There must be something in the air. Maybe it’s just the home improvement stores’ relentless advertising. Or could it be that we’re just getting settled in for the long intense winter they’re predicting? Whatever it is, quite a few of you are getting geared up for big home improvement projects. But before the roofers start swinging hammers and the bathroom contractors begin ordering cabinets, a number of you have asked us, “Should we pay cash for improvements or should we borrow against our home equity?”
Like everything, there’s no universally correct answer to this question; it depends. The answer depends on a myriad of factors that could impact your taxes, investment returns, access to emergency funds, and ability to sleep at night. And while I won’t attempt to simplify this down to a this-or-that analysis, I think it’s helpful to have a dialogue about what considerations might make the decision easier for you to make.
When deciding how to fund home improvement projects, here are some questions to ask yourself:
- Do I really need or want to do this at all? I only suggest this question because I can get caught up in the emotions of a big project with the best of them. Sometimes I have to remind myself that nobody is forcing me to do these things; I created the need.
- Do I plan to stay in this house long enough to enjoy the long-term benefits of the project or am I doing this in order to sell the house faster or for more money? Most big home improvement projects will not result in a bigger increase in the sales price than the project cost, they’ll only help to sell the house faster so it pays to be clear on what the objective of the project really is. This can also impact how you might pay for the improvements.
- If I use a home equity line of credit to fund the project, will having this debt erode my sense of financial peace? In other words, will I hate having debt and want to pay it off as soon as possible or can I live with a debt payment during retirement? Disregarding the emotional side of having a loan can cause one to ultimately pay it off before the benefits of the loan play out.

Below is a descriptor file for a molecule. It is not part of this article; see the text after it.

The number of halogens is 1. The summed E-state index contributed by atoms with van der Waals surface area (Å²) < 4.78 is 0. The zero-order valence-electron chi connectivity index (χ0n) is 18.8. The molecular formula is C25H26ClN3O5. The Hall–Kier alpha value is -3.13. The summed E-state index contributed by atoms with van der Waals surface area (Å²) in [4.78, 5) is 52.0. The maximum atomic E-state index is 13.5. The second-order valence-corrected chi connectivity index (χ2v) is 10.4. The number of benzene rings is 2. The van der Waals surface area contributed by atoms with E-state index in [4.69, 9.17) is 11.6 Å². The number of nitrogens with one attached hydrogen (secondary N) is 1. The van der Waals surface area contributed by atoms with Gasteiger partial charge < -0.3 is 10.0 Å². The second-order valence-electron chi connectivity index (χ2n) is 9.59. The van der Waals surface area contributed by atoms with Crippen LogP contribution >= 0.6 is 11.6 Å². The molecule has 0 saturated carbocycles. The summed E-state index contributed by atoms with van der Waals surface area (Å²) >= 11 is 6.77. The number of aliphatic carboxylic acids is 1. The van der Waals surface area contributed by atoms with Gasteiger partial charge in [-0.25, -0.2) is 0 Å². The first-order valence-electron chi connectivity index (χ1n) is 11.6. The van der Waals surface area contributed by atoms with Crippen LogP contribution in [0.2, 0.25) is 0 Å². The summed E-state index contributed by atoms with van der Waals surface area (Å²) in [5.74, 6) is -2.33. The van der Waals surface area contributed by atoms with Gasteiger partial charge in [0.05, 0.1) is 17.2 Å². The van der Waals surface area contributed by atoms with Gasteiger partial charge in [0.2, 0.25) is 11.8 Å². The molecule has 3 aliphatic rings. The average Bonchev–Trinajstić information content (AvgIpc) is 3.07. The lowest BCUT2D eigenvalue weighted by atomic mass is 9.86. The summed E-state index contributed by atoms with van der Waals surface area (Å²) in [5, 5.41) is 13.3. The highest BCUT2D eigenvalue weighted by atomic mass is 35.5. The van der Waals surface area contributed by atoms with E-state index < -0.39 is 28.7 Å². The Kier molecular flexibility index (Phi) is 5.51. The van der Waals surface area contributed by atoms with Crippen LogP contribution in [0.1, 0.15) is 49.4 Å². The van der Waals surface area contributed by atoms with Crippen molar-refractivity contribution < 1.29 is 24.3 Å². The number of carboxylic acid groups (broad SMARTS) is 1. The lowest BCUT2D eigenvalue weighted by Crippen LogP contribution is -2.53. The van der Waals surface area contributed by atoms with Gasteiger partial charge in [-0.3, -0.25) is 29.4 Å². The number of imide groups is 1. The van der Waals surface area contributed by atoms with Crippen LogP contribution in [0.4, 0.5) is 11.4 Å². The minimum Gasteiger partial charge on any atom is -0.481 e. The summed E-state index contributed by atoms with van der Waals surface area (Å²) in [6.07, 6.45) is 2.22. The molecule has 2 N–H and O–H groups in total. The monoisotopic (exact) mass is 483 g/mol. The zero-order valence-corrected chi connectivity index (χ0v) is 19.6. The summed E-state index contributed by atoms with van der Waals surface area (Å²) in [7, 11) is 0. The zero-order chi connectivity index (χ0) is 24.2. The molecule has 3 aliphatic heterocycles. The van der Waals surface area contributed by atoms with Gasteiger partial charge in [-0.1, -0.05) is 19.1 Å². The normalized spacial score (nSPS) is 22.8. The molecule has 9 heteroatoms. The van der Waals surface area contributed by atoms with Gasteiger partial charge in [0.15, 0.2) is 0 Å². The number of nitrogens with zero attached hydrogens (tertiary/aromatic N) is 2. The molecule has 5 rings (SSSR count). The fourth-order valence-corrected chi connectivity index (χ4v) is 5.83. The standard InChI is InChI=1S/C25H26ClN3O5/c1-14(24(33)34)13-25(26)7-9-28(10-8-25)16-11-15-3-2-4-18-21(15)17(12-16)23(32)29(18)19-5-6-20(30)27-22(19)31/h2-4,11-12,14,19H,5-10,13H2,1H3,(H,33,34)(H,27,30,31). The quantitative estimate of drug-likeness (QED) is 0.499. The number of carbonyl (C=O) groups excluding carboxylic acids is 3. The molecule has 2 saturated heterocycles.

- If paying cash for the project out of investments, have I calculated the tax impact of the withdrawals? Pulling money from an IRA, for example, means taxes will be due on the entire amount of the withdrawal. If you have a higher income this year than next, you may want to either wait a year to make the withdrawal or spread it out over multiple years to reduce the tax burden.
- Are my retirement investments going to earn more by keeping them invested than the cost to pay loan interest if I withdraw the money? This depends a lot on the trajectory of the market, but it makes sense to evaluate the cost of dividends and interest earned before making the final decision.
- Will the cost of this project have a meaningful impact on my long-term retirement success? In other words, will my plan support this investment in my home?
Naturally, this is not an exhaustive list, but it’s a decent starting point for thinking about how to fund a home improvement project. However you handle it financially, it’s a great feeling to improve the function and look of the place where you spend most of your time and make most of your memories. Just knowing that you’ve been as savvy as possible with the financial details can help to ensure that you’re getting the most out of your investment. Like Home Depot used to remind us, “You Can Do This, We Can Help.” Let us know how we can help you think through the details.
All the best,
Adam Cufr, RICP®